- Religious, Nuclear and Viral apocalypse
- Advanced Technology
- Supernatural Threats
- The Past-Becomes-The-Present.
- Aftermath is a gritty game of survival, where even finding a handful of shotguns shells can make an entire table of players cheer loudly. On the down-side, it's designed for a modern day apocalyptic setting and doesn't deal lend itself well to the inclusion of “pulp” themes such as mutation, advanced tech and the supernatural.
- All Flesh Must Be Eaten is a zombie-focused system with some rules for the Supernatural, including characters faith based magic. Such powers would be rare in my post-rapture landscape and while supplements for more hi-tech settings exist, I just don't like the system. So this is a no.
- Armageddon is a mid-apocalypse game in the sense that the world is going-to-shit around you. The war between good and evil has spilled onto the earth, with demons and devils joining mortal armies on the battlefield. It's an interesting setting, but again it's a more-or-less modern day setting. The option of playing a being of near-godlike power also risks taking the system beyond the post-apoc genre and into the realms of super-hero RPG's.
- Atomic Highway: A Mad-Max style setting that positively encourages vehicle combat. Has options for including mutants in the setting but lacks rules for the supernatural or advanced tech. Has possibilities but leans too much towards vehicle-based gaming for my Post-Rapture setting.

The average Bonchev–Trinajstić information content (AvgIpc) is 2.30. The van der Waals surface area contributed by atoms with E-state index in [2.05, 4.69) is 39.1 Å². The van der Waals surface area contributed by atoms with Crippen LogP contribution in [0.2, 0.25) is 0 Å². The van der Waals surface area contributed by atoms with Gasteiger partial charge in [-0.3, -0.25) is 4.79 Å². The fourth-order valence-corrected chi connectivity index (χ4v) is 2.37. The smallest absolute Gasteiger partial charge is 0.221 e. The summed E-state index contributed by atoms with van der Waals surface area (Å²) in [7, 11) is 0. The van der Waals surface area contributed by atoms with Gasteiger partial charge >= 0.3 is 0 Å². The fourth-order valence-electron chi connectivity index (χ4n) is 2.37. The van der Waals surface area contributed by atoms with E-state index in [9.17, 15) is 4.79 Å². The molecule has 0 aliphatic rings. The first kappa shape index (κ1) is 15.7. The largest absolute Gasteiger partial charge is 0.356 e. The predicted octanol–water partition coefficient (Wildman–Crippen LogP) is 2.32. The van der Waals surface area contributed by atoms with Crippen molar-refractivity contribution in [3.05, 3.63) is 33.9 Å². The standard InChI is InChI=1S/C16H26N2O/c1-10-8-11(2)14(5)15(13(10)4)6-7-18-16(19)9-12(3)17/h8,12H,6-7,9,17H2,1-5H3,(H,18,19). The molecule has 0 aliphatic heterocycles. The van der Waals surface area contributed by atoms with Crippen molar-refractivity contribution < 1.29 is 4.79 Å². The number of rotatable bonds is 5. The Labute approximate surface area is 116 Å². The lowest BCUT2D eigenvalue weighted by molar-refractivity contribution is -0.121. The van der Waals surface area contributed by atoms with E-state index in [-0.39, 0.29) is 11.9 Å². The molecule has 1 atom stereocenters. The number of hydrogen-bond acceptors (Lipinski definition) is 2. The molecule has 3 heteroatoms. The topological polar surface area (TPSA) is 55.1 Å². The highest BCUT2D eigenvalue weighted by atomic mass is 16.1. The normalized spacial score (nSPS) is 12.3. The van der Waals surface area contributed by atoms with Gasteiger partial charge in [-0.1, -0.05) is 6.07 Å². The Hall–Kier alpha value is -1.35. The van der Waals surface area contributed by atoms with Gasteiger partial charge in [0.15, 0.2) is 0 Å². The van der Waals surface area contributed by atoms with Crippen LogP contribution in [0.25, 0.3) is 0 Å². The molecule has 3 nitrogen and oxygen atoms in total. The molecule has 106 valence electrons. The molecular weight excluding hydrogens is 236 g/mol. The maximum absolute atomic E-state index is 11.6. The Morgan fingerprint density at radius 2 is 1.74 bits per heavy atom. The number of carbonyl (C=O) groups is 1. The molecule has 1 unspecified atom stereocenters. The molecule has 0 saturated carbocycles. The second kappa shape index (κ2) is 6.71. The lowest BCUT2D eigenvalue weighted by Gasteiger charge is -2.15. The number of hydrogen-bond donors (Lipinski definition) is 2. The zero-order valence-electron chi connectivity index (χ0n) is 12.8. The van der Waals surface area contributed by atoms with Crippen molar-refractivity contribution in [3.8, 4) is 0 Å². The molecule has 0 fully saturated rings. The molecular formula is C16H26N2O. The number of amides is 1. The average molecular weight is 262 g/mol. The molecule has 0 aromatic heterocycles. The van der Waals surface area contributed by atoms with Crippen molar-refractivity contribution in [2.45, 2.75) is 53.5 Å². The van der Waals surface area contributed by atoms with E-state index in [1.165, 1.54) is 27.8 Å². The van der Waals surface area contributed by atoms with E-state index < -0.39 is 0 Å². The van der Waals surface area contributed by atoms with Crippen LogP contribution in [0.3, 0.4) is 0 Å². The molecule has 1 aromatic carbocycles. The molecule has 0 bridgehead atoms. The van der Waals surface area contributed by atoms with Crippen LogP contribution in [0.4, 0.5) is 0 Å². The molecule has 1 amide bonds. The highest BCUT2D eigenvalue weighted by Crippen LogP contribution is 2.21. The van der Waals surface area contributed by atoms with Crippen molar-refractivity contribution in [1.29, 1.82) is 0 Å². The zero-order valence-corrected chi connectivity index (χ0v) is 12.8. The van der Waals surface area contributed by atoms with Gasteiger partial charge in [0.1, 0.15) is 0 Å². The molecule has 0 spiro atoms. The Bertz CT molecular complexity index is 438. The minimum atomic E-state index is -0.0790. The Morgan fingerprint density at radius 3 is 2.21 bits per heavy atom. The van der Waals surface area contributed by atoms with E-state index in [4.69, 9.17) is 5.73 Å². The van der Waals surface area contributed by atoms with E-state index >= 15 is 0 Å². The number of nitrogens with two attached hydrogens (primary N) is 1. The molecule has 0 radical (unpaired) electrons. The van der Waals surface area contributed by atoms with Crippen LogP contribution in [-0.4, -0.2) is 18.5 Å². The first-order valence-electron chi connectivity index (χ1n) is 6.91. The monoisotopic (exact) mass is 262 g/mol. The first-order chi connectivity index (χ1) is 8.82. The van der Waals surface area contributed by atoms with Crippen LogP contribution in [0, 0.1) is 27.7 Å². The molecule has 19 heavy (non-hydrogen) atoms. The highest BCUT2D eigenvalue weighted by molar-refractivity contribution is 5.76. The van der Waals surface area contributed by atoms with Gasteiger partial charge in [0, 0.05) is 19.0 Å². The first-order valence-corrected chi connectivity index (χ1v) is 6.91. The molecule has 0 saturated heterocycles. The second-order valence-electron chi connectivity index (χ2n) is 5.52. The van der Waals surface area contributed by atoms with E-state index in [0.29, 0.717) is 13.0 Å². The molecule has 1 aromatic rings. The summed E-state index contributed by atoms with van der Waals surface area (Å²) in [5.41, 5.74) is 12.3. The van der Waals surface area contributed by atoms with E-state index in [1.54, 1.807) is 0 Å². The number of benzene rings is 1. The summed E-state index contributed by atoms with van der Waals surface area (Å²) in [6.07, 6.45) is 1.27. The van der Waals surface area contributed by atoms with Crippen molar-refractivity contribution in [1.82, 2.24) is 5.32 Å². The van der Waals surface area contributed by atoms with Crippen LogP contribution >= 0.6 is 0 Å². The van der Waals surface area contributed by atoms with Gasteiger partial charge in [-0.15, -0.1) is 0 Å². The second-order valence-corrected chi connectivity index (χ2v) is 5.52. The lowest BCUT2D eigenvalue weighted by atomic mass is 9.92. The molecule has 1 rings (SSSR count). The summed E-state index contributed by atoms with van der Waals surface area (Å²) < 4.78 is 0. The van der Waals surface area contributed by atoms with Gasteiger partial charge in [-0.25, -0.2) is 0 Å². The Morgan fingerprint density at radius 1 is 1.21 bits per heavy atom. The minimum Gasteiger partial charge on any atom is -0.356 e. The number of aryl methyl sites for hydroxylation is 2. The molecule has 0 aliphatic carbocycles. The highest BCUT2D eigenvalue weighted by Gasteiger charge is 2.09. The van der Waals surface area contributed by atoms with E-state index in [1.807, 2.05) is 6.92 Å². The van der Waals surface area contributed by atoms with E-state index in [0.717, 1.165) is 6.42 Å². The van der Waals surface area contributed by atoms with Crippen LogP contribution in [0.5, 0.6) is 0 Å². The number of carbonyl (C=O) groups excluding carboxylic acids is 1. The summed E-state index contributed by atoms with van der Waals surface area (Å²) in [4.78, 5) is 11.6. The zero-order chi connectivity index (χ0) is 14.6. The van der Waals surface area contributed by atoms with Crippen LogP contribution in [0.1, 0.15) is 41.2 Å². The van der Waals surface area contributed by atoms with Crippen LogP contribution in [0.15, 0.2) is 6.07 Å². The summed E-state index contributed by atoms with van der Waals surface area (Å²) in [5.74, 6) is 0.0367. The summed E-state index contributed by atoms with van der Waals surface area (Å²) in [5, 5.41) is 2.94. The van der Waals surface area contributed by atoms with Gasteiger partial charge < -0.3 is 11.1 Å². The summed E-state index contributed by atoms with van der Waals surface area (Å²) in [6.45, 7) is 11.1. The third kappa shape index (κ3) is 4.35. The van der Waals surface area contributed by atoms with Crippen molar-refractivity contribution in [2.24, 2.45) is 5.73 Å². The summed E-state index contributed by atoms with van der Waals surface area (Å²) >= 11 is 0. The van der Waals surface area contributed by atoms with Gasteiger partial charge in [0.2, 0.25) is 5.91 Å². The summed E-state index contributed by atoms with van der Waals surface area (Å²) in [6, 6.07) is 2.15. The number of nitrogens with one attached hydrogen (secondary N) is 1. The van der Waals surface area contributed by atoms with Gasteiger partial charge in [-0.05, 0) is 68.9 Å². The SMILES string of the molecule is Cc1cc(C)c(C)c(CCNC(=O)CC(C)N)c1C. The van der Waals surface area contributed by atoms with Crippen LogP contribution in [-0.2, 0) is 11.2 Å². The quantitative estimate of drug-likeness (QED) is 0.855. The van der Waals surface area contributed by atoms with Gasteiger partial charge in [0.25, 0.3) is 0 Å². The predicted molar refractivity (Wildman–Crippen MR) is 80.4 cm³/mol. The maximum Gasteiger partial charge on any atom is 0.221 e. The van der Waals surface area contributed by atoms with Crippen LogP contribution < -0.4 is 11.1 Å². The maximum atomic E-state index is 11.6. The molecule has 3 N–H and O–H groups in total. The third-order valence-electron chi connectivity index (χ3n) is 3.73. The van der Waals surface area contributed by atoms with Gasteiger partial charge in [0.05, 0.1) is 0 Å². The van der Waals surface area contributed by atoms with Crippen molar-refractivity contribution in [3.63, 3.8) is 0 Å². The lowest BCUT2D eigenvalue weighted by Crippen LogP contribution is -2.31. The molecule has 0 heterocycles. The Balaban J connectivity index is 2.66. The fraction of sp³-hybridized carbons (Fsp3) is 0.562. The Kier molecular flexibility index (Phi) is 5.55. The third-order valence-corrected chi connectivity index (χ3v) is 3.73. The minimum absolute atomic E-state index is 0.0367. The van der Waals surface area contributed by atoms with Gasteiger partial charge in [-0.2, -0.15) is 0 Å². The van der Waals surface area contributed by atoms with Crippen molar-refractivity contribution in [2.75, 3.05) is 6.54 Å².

- Cascade Failure is a rules-system deliberately constructed to be usable in almost any post-modern or sci-fi setting. It takes the best elements of old school 3D6 games and the D20 system and mixes them together into a wonderful infusion. It has more of an old school flare than the hated D20 Modern, including, thank the designer, actual character classes rather than the frankly awful "favorite stat" based character classes of D20 modern. It has it all – psionic's, races, mutations, various tech levels and, best of all, rules for figuring out what an unknown tech item is and how to make it work. Something that far too many post-apoc systems completely lack, in my opinion. All that's missing are supernatural elements and vehicle rules (something which is going to change very shortly). Cascade failure is a very fast paced game system that suits the gritty-but-not-too-realistic style I'm looking for. As an additional plus it's (superficial) similarity to the D20 system nevertheless ensures that it should be relatively simply to convert material from D20-based systems (such as Darwin's world) with minimal effort. The strongest contender so far.